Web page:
To eat healthy, save money and save the planet's resources, nothing beats growing your own fruits, vegetables, herbs and beans - whether in your own backyard or in a community garden. One of the advantages is controlling exactly how it's grown, ensuring it's 100% organic and pesticide free.
Commit to 100% organic
Designing a sustainable garden - that will create a healthy environment for plants and the life within it - and your own health, means never committing to any chemicals. Chemicals cause massive damage and have detrimental consequences. Spraying pests with petrochemical pesticides, irritating weeds with toxic herbicides, and feeding your plants with inorganic fertilizers that contaminate and pollute your soil and groundwater should never be an option.
Find creative ways to reuse resources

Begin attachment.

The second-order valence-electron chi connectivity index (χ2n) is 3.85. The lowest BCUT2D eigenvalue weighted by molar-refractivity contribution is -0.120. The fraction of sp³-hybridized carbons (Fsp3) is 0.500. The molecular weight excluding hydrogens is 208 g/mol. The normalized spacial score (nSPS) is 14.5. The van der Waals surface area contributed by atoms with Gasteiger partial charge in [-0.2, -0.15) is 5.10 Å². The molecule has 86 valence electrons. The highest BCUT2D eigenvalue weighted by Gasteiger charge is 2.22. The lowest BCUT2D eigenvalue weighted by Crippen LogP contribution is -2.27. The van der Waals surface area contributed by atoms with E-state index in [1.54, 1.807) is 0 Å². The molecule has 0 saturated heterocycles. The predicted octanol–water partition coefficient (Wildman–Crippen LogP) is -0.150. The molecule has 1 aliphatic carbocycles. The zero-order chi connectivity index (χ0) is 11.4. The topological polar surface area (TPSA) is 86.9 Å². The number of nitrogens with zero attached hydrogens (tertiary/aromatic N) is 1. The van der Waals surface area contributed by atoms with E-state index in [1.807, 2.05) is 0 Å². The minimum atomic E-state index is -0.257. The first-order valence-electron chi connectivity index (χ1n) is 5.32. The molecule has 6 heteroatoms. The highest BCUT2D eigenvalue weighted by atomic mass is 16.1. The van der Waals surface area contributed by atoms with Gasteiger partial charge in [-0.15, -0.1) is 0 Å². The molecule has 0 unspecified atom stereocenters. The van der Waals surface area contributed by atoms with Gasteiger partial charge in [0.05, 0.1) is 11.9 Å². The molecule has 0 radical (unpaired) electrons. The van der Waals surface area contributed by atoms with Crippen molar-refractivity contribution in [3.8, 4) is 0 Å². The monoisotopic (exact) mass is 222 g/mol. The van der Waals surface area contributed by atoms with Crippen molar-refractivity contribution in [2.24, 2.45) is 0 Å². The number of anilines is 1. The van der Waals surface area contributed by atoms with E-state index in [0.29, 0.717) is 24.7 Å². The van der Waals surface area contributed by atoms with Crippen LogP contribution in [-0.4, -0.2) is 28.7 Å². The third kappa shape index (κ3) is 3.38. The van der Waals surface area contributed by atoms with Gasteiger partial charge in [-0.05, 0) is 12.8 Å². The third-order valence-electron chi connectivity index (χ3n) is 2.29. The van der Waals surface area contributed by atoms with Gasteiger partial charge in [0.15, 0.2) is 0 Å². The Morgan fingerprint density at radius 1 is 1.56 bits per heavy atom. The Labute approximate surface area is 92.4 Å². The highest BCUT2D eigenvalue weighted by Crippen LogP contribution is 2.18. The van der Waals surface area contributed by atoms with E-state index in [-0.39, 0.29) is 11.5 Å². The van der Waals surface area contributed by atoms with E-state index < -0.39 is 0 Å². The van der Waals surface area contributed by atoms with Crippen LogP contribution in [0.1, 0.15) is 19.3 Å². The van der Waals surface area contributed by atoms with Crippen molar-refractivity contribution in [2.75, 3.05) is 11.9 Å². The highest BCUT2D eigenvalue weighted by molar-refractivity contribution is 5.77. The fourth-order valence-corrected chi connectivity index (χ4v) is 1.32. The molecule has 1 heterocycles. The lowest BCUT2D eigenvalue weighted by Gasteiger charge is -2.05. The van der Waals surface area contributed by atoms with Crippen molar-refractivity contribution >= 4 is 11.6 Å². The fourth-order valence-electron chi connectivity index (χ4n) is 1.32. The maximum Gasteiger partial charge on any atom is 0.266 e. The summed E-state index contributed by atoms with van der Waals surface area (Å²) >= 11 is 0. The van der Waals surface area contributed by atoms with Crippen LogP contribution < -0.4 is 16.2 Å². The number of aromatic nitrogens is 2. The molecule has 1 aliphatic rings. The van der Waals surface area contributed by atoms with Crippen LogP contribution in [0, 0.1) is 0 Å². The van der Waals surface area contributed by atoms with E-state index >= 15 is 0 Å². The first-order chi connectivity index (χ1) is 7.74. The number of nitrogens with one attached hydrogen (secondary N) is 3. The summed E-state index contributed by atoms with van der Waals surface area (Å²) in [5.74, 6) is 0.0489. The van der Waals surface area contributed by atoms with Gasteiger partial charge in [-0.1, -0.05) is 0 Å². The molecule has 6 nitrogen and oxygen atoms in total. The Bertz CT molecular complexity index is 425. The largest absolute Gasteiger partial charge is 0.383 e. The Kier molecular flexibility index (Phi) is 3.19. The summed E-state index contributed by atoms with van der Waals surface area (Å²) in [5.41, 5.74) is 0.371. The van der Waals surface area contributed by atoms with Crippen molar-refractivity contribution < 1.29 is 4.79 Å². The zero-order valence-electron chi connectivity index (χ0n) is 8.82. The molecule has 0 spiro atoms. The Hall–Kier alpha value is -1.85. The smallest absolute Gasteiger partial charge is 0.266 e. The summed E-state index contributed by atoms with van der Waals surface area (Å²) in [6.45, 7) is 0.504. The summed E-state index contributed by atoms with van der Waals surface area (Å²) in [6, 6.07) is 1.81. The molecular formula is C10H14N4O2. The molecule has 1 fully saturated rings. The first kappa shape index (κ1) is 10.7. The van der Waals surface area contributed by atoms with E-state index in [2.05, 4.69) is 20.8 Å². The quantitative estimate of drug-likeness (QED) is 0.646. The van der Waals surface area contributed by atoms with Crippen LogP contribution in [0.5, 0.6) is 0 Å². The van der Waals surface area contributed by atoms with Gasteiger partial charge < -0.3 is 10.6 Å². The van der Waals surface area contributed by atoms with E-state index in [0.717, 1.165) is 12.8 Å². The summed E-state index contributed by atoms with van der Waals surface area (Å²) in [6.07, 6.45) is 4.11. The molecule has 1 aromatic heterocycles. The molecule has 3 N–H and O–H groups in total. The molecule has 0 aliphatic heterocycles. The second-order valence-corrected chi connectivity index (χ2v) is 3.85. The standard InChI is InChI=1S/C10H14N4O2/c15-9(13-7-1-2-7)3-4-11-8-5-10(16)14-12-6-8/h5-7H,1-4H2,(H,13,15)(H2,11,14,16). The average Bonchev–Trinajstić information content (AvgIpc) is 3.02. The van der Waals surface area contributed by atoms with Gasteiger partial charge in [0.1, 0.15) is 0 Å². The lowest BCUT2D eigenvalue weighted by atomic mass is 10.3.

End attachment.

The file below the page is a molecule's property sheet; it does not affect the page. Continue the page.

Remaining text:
It should be used by using materials that are long-lasting and avoid constant waste.
For example, use bamboo or other renewable resources. Consider recycling and reusing household items to use in your garden, rather than always buying new ones.
Passively harvest water
Try to get as much rainwater as you can. Some easy ways to save and reuse water are:
• buckets in the shower;
• rainwater tanks or rain barrels;
• permeable surfaces such as mulch rather than hard landscaping, which allows moisture to penetrate the ground.
The benefits of harnessing water for your garden are obvious: reducing soil erosion and maximizing available moisture for healthy plant growth, avoiding waste.
Choose plants wisely
Grow a wide variety of plants to create a balanced ecosystem that sustains itself at the same time. Even if you have a tiny space, always include some beneficial insect flowers and hardy herbs that provide culinary and medicinal uses.
Create a Zero-waste Garden
Think about it: in nature, there are no dumps. No landfills. No evictions! Everything that was once alive breaks down and these nutrients are recycled back to fuel new life. The closed-loop system. Smart, huh? So why do our gardens study to be different?
We just need to take a sheet of nature's book and see the value of what we normally call "trash". It's time to change habits! If you don't eat a trash can, how would you creatively reuse or dispose of your trash?